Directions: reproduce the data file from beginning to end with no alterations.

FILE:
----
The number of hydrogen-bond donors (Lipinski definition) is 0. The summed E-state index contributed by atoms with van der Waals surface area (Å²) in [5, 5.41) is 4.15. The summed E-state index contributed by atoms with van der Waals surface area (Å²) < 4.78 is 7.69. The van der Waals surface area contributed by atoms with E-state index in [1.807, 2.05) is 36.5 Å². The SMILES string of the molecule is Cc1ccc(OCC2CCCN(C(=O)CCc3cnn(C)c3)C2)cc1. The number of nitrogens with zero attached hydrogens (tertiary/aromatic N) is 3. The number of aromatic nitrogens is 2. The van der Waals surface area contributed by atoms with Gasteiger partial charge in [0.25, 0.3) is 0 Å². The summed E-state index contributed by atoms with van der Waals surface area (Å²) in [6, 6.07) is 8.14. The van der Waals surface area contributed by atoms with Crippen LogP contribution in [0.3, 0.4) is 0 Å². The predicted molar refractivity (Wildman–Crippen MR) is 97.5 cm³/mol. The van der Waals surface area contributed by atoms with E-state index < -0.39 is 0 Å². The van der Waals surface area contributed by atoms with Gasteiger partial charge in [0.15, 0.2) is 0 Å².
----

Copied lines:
The number of hydrogen-bond donors (Lipinski definition) is 0. The summed E-state index contributed by atoms with van der Waals surface area (Å²) in [5, 5.41) is 4.15. The summed E-state index contributed by atoms with van der Waals surface area (Å²) < 4.78 is 7.69. The van der Waals surface area contributed by atoms with E-state index in [1.807, 2.05) is 36.5 Å². The SMILES string of the molecule is Cc1ccc(OCC2CCCN(C(=O)CCc3cnn(C)c3)C2)cc1. The number of nitrogens with zero attached hydrogens (tertiary/aromatic N) is 3. The number of aromatic nitrogens is 2. The van der Waals surface area contributed by atoms with Gasteiger partial charge in [0.25, 0.3) is 0 Å². The summed E-state index contributed by atoms with van der Waals surface area (Å²) in [6, 6.07) is 8.14. The van der Waals surface area contributed by atoms with Crippen LogP contribution in [0.3, 0.4) is 0 Å². The predicted molar refractivity (Wildman–Crippen MR) is 97.5 cm³/mol. The van der Waals surface area contributed by atoms with E-state index < -0.39 is 0 Å². The van der Waals surface area contributed by atoms with Gasteiger partial charge in [0.15, 0.2) is 0 Å².